What I found disturbing was the lack of institutional support. Why were no institutional funds available to encourage a high achieving, dedicated and hardworking student of colour to attend this event? Are we so invested in perpetuating narratives of deficit that we cannot bring ourselves to nurture black potential when we see it?

The National Inclusive Leadership Academy’s intensive training program for higher education (HE) leaders equips diversity officers, deans, human resource managers, administrators and academics with knowledge and skills to promote access and equity in their institutions. Dr Damon Williams from the Academy shared the quotation ‘Commitment without currency is counterfeit’. He’s right. We would not expect medical researchers to make significant advances without funding. Likewise, if we truly want to cultivate success among black learners we must invest in it.

It is time for our institutional leaders to make realistic levels of resources readily accessible for activities that can have a lasting positive impact on minoritized students. The ICBME event brought together a wealth of knowledge and understanding about the experiences of black learners. It also shed light on a number of successful interventions that are gradually moving that narrative from one of struggle to one of empowerment and transcendence against the odds. Some of these interventions that educational institutions can invest in include:

  • Supporting students and staff to attend conferences that centre black experiences
  • Building partnerships with educational institutions in countries that have a significant and influential black presence (eg USA, Caribbean, Africa)
  • Supporting international exchanges that target minoritized students and staff
  • Facilitating research that gives voice to black experiences.

The strength of these types of initiatives is that they would develop understanding of how black learners and educators transcend the barriers they encounter in education. It would simultaneously enable black students (and staff) to experience and model black excellence.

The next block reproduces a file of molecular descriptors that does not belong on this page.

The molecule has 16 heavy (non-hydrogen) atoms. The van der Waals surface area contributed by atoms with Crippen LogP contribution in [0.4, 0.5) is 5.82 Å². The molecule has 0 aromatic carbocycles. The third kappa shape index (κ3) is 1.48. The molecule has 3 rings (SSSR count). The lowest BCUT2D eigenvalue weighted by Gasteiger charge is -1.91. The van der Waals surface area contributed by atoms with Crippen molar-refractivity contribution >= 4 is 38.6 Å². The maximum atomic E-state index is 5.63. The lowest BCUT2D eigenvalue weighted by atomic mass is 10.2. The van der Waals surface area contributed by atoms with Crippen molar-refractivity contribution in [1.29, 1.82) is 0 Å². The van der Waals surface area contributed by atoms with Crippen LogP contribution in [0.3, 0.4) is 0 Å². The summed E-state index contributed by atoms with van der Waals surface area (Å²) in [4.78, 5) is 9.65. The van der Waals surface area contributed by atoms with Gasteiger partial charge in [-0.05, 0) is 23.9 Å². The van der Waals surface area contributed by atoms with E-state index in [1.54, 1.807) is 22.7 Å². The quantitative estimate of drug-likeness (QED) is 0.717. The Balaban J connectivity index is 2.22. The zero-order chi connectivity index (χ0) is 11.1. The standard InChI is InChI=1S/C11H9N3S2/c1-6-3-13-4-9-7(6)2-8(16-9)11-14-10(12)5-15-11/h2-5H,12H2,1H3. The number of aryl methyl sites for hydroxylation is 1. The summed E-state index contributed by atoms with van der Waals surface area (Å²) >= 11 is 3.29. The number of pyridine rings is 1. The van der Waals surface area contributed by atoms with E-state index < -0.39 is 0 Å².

So, this is a call to action for our institutional leaders. Your support is needed to move beyond alluring sounds bites and rhetoric, to meaningful action. Internationalisation and improving social mobility for disadvantaged communities are high priorities in HE. If we accept that racism is a lived reality, we must acknowledge that black learners are deserving of support to help transcend the systematic disadvantage they encounter.

As I write, I am heartened by the news that the University of Glasgow has launched a ‘reparative justice programme’ in a positive response to research that exposed their massive financial benefit from slavery. The transatlantic slave trade is the origin of modern day racism. The programme will fund scholarly and research activities, as well as student exchanges with the University of the West Indies.

The University of Glasgow’s example should encourage other HEIs to do their part in righting the wrongs of our society. Black communities are made up of black individuals, and by supporting individuals in their pursuit of academic excellence we can support communities in their struggle for equity.

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By Maurice Carder